Visitor:
Time to put 'animal science' out to pasture


June 28, 2006

Universities should not put service to private industries above public interest.

By David Cantor, Guest columnist

The nation�s universities should end their service to the flesh, milk and egg industries in the form of �animal science.� �Animal science� fails the most basic test: If this were proposed today, would we approve and fund it?

Animals� sentience � their ability to experience pain and pleasure � entitles them to equal consideration of equal interests. They have a moral right, which we should make a legal right, not to be means to human ends. The basic argument for animal rights has been dismissed without consideration, screened out of schools and mass media, and subjected to erudite-but-invalid naysaying. But its never having been refuted should guide our educational institutions.

We do not dress, build, raise children or amuse ourselves as at the start of animal �domestication� 10,000 years ago. Why should we still hack up animals, control their reproduction and abuse them? It didn�t start for humane or nutritional reasons: Humane values as understood today and the empirical study of nutrition did not exist. And we are natural herbivores, not omnivores as many believe.

Thus, teaching people to breed, raise and slaughter animals miseducates, undermining the University�s job.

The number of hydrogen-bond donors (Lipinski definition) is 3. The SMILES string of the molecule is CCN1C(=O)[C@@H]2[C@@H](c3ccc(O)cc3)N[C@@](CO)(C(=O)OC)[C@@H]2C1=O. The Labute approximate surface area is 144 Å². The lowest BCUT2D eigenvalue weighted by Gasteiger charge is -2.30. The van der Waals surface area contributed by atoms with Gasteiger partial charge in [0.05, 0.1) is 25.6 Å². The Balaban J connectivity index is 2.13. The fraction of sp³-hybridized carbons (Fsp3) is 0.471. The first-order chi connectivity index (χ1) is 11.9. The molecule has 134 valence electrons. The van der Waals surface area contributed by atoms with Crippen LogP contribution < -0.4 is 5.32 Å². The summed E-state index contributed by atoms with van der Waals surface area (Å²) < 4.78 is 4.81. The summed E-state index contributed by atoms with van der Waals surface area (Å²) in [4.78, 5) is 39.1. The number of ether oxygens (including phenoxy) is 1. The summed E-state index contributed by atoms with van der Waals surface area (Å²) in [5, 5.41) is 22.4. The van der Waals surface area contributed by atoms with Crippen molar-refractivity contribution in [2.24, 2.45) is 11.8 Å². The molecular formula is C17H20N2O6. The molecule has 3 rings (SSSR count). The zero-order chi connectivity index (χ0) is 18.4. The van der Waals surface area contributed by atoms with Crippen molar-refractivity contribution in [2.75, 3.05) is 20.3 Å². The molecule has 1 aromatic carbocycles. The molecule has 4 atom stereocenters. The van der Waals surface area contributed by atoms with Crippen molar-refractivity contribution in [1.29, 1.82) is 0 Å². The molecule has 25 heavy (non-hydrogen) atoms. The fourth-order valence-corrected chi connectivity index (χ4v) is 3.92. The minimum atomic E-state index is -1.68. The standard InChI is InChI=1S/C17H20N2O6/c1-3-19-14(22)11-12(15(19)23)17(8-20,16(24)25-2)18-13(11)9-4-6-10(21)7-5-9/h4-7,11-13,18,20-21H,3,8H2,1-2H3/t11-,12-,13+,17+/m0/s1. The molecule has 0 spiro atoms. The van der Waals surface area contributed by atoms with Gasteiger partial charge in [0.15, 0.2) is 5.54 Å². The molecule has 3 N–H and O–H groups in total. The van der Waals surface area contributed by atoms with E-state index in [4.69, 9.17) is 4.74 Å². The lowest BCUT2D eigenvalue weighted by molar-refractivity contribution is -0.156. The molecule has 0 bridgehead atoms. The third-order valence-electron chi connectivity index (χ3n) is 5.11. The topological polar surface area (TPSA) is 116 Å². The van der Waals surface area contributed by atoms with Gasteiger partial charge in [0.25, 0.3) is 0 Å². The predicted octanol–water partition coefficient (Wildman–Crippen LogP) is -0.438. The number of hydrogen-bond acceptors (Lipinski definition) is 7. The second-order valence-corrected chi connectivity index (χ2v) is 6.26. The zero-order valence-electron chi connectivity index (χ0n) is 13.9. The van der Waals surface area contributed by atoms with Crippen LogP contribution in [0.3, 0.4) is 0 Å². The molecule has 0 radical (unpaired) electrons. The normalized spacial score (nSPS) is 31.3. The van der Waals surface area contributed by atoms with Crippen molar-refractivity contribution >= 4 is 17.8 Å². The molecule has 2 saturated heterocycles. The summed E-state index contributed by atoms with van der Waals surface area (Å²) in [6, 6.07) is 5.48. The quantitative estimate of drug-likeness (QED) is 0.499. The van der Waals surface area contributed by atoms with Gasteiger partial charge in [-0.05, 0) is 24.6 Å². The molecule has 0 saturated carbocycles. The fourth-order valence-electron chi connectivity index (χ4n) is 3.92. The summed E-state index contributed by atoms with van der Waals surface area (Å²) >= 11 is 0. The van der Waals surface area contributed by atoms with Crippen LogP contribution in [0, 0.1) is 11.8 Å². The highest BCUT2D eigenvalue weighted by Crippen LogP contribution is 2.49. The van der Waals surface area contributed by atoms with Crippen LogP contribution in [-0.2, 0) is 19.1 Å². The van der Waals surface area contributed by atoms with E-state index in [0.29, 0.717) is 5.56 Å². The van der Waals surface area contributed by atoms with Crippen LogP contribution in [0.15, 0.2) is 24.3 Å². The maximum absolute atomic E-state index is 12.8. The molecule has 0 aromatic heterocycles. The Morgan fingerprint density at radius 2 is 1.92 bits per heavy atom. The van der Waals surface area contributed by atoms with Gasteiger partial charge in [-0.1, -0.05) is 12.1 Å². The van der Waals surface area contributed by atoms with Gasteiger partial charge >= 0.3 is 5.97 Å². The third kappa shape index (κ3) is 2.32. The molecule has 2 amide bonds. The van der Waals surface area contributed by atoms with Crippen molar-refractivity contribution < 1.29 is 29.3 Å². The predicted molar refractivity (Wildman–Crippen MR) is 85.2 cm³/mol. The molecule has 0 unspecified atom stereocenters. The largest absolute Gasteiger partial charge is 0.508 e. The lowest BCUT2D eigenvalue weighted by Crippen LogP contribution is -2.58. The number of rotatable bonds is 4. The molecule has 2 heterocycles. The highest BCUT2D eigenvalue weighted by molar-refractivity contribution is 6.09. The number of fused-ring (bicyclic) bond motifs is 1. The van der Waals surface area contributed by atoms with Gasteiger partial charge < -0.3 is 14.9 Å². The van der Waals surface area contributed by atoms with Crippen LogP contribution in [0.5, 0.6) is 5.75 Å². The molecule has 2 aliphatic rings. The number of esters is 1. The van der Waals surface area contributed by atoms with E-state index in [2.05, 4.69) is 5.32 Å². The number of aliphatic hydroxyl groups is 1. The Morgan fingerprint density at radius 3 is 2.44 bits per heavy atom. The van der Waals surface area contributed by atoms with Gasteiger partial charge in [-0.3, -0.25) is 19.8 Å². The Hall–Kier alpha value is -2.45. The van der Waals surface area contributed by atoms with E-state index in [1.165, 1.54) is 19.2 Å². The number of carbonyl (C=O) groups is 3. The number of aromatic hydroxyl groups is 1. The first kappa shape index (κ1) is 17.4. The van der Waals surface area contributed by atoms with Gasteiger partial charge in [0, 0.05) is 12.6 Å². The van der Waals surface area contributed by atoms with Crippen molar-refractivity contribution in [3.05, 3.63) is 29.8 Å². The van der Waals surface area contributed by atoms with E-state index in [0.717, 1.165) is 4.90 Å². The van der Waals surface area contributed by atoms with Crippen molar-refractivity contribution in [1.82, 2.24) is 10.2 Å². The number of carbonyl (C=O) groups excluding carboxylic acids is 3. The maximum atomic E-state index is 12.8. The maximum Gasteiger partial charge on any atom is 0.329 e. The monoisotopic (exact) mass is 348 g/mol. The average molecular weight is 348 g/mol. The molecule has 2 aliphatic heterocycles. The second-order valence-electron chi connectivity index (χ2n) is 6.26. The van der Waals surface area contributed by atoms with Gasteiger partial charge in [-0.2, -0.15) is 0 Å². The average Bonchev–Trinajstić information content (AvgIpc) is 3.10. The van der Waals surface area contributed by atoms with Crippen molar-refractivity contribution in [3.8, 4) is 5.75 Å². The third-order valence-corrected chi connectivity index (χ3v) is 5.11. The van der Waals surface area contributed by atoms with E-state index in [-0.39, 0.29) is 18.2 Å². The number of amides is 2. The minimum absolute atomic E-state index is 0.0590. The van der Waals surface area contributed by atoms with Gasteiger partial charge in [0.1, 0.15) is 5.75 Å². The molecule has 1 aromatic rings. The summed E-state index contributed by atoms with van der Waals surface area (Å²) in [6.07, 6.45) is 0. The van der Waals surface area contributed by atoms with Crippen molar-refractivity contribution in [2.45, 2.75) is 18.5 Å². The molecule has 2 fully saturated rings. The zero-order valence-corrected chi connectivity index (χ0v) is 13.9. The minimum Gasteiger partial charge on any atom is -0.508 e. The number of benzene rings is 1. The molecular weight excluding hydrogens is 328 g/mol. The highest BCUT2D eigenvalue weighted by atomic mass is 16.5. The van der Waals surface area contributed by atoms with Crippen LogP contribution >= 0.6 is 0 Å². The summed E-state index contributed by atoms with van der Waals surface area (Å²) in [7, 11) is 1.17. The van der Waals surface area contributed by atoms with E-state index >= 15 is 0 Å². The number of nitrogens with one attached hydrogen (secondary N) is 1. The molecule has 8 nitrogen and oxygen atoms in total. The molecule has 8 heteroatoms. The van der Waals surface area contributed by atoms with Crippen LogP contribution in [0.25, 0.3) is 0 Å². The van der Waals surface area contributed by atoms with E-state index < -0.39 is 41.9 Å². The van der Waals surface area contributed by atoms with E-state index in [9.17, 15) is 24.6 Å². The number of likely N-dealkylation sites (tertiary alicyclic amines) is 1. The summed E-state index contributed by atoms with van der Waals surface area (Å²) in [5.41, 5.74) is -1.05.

In addition, �animal science� favors flesh, milk, egg and feed-crop industry profits over human needs. Scientists have long warned against fats in flesh and milk. Now animal protein, too, is implicated.

What a shame it is to keep paying exorbitant medical and insurance costs because of chronic illness linked to �animal science.�

Nor can we assume all �animal science� students learn that methane, emitted by billions of farm animals and by waste �lagoons,� warms the global climate far more quickly than carbon dioxide; that growing feed crops wastes topsoil, fresh water and oil; that cattle grazing turns fertile land to desert; that topsoil loss was a major factor in past civilizations� declines; and that disputes over resources wasted by raising animals for food are leading to violent conflict.

Mathematics, literature, philosophy, history and other traditional academic subjects do not come with problems so dire and so easily prevented as those linked to �animal science.�

�Animal science� is not the way forward for the human food supply or the University.

David Cantor directs Responsible Policies for Animals. Please send comments to letters@mndaily.com.



 


 

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